A five-minute process has become a half-hour one. Maybe twenty minutes, but it feels like an hour. If I want to keep it natural.

Or else it turns it into an unnatural process that I can still mess up.

When are you going to give that time back to me? Oh, well, it will probably suck out any desire I had to spend more time on your website so it probably evens out. I’ll probably be reminded of it every time I have to visit you. Whoops, it just became had to visit, because why would I go through this torture voluntarily? Oh, eventually I’ll forget. Until the next Heartbleed forces me to reset all my passwords.

Begin task-switching digression

Oh, yeah, and humans are notoriously bad task switchers. It wastes time getting back into the workflow I was actually coming to your website for. Hmm, ironic that I used a hyperlink on a post that argues against task switching. Oh, well, Ctrl-click will open it in a background tab or you can add it to your Safari reading list (#1 browser in San Francisco).

End task-switching digression

Maybe you enjoy doing these things but it adds time to the process. No doubt, having a frustrating password change process increases the likelihood of typos.

Aside from the mailing the reset link idea, message boards are mixed on the issue.

Many people considering having to enter the password twice a pain, and it clutters the interface. The answer is simple. Let the customer decide if they want one field or two.

Some sites show the password. That’s fine if you’re a skilled touch typist typing letters and are in a private space, not so great if you create passwords by making patterns on the keyboard and don’t care what the letters are, are using the computer at the public library, or look at the keyboard when you’re typing a password, like me (because I don’t trust my touch-typing skills when typing a password) – I didn’t notice the password was showing until I was done; good thing I was alone at the time – but sometimes accidentally hit two keys instead of one – my keyboard only takes a light touch and I’m clumsy – or set off auto-repeat because you held a key down too long.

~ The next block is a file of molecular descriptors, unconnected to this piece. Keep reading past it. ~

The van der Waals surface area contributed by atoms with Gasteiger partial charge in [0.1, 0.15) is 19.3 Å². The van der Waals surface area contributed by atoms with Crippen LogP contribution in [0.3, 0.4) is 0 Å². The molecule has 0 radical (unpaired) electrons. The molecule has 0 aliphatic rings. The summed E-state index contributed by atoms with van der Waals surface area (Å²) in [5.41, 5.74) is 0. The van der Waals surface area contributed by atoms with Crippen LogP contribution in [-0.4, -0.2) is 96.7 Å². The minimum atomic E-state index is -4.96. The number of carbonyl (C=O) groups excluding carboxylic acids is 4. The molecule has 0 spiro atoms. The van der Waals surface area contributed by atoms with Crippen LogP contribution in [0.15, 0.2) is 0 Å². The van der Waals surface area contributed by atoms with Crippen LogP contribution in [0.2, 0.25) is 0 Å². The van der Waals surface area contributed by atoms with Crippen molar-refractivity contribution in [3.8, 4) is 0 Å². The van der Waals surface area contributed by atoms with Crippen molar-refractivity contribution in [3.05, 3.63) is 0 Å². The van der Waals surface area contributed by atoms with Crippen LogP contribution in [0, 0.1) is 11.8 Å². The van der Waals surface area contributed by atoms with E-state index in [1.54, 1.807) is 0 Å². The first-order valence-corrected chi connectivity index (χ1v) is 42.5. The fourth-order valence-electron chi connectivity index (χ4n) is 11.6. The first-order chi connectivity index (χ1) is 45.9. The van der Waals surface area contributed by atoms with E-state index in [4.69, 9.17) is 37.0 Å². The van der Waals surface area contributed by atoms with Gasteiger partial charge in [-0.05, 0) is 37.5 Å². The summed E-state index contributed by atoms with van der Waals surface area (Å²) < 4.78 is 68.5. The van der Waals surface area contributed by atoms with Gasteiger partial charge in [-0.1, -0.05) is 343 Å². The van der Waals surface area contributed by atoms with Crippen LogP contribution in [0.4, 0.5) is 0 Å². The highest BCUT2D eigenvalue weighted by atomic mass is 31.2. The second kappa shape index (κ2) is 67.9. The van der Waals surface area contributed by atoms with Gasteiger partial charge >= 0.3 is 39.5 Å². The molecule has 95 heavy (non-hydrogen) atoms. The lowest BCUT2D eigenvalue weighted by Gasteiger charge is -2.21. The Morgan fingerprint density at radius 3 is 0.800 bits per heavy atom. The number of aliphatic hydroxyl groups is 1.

On the day I write this paragraph, I introduced a colleague to a new website which had two fields for new passwords. It took her three or four tries to get the password right. So I’m not the only one. And she has no more spare time at work than I do.

Okay, yes, we could type more carefully. But that’s making us fight our natural impulses. Yes, I just changed – I initially typed “change” – my password successfully at a single-field reset website. But I was panicked all the while, fearing one false move on my part would lead to a temporary lockout. That’s not a good association for me to have with your website.

Oh, yeah, I had to put my iTunes on pause so I could concentrate, and the at-work equivalent would be waiting until my cube neighbor gets off the phone. More having to do something different from what I would normally do.

Here’s the ideal situation: